What you transport your instrument in is not the most exciting subject to write about but it is an important consideration when protecting your prized possession. Do you go for a large, potentially bulky, hard case or a padded gig bag that makes carrying your instrument easier. Let’s look at the pros and Cons of each.
- Solid protection from Impact and external loads.
- Hold instrument securely in place preventing internal movement.
- Can be Bulky and awkward to carry.
- Zips can break easily if not careful.
- Limited Styles / Colours.
The majority of traditional musical instruments are supplied in a hard case although they are no longer always the style that were around years ago. When I first started to learn the euphonium (…a few years ago now) you could guarantee that nearly all instruments had a hard plastic case, usually with clasps to hold it together. The insides were generally just empty shells and often the design meant that the instrument could move around slightly if you shook it. If the case was stationary and say someone stood on it or placed a heavy object on top, the instruments was unlikely to suffer any damage. However, if the case was ‘thrown about’ (similar to how you see baggage handlers carrying out their duties at the airport!) the movement inside the case could cause damage to an instrument that didn’t fit snugly.
The favoured option for most manufacturers these days tends to be a hard polystyrene/ styrofoam moulded shell usually with a zippable canvas exterior. This makes the overall outfit lighter and because it is moulded internally to the exact shape of the instrument the movement inside is limited. This means less chance of damage when the instrument is swung/thrown about (not that I’d recommend doing that, but we all know it happens, particularly when children are involved). The zips generally work well but we do see a number of broken ones, usually caused by players trying to lift the lid of the case without opening the full length of the zip.
The real downside with hard cases is that they tend to be bulky and cumbersome, making them difficult to carry, particularly for larger instruments of the orchestra. They are also not always the nicest looking things and very few could be classed as ‘cool’. Now I’m aware that looks shouldn’t be important but try telling that to your teenage daughter when she has to carry her Tenor Horn to school. Hard cases tend to be only available in one colour and that is usually black, there isn’t much choice available for anyone wanting to brighten up their instrumental life.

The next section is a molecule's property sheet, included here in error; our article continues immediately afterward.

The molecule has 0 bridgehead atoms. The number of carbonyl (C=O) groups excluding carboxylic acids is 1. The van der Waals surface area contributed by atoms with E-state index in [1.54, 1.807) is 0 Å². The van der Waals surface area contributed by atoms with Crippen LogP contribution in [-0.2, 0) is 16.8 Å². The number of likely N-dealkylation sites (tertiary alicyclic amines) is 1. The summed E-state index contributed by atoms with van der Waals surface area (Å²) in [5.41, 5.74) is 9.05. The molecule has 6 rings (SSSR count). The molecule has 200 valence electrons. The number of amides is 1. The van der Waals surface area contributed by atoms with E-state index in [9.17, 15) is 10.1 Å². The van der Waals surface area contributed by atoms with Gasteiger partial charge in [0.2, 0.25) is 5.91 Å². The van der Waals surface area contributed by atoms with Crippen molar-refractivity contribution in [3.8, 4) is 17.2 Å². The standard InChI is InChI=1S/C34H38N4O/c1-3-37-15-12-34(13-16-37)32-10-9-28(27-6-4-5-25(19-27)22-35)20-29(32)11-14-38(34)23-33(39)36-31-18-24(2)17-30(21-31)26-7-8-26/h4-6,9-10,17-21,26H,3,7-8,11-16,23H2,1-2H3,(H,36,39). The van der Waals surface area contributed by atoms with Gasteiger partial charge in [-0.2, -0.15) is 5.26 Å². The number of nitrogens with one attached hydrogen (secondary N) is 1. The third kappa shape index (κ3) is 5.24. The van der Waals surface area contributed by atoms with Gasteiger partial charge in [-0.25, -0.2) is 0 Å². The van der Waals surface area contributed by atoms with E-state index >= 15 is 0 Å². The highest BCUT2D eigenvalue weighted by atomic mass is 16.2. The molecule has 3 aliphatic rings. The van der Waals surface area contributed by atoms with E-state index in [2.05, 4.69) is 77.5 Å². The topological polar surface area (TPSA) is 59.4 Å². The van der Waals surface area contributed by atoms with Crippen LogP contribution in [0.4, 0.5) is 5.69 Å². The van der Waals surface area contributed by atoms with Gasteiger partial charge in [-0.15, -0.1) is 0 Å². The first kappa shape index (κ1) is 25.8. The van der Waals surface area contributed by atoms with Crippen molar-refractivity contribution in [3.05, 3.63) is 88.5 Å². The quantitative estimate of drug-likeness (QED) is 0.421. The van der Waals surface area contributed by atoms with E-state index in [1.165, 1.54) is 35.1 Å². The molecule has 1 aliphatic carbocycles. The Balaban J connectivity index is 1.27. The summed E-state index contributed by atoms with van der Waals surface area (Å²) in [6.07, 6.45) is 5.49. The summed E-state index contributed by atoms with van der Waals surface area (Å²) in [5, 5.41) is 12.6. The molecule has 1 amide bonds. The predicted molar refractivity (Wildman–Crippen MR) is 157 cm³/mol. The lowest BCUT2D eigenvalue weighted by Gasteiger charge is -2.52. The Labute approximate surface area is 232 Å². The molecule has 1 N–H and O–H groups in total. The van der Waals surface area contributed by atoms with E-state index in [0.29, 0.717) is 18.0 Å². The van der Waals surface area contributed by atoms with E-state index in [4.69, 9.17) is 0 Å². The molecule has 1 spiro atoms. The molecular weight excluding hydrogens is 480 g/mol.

- Good choice of styles and colours.
- Easy to carry, particularly for smaller children.
- Padded exterior absorbs minor bumps and knocks.
- Plenty of pockets / storage space for accessories.
- No rigid shell which can lead to damage if other items are piled on top.
Gig Bags have been around for many years now and are still as popular as ever. In varying shapes, sizes and colours they give the musician the option to express a bit of individuality. From a practical perspective, transporting your instrument is much easier. Most are fitted with backpack straps as well as a standard carrying handle. They are perfect for students walking to school or needing to manoeuvre around a crowded bus.
There are usually ample zip pockets located on various parts of the case which can be used for storing accessories. When it comes to safeguarding your instrument (which is ultimately the point) gig-bags are great for protecting against minor bumps and bashes. The padded exterior has a certain amount of give that absorbs minor impacts preventing damage to the instrument inside.
The only time when a gig bag might let you down is if it ends up under a pile of other instruments, or maybe suitcases in the hold of an aeroplane. As it has no rigid shell to take the weight you will probably end up with a slightly squashed instrument when you remove it from the pile.
In my opinion……
For me the gig-bag will always win through, unless I wanted to take my instrument on a plane. The ease with which you can carry an instrument, the colour options and additional storage compartments means it’s the option I’d recommend for most players. In recent years the choice of manufacturers has grown considerably but my favourite range is still the one produced by Tom & Will. That said, if I played a priceless Stradivarius violin I may well decide to stick with a hard case (just to be sure!). Which just goes to prove that there’s not a right or wrong answer here, it depends on your individual requirements, taste and what instrument you play.
View a wide range of gigbags and Cases below:
Woodwind Instrument Gigbags and Cases
Brass Instrument Gigbags and Cases
Keyboard Gigbags and Cases
Drum and Percussion Gigbags and Cases
Guitar Gigbags and Cases
Stringed Instrument Gigbags and Cases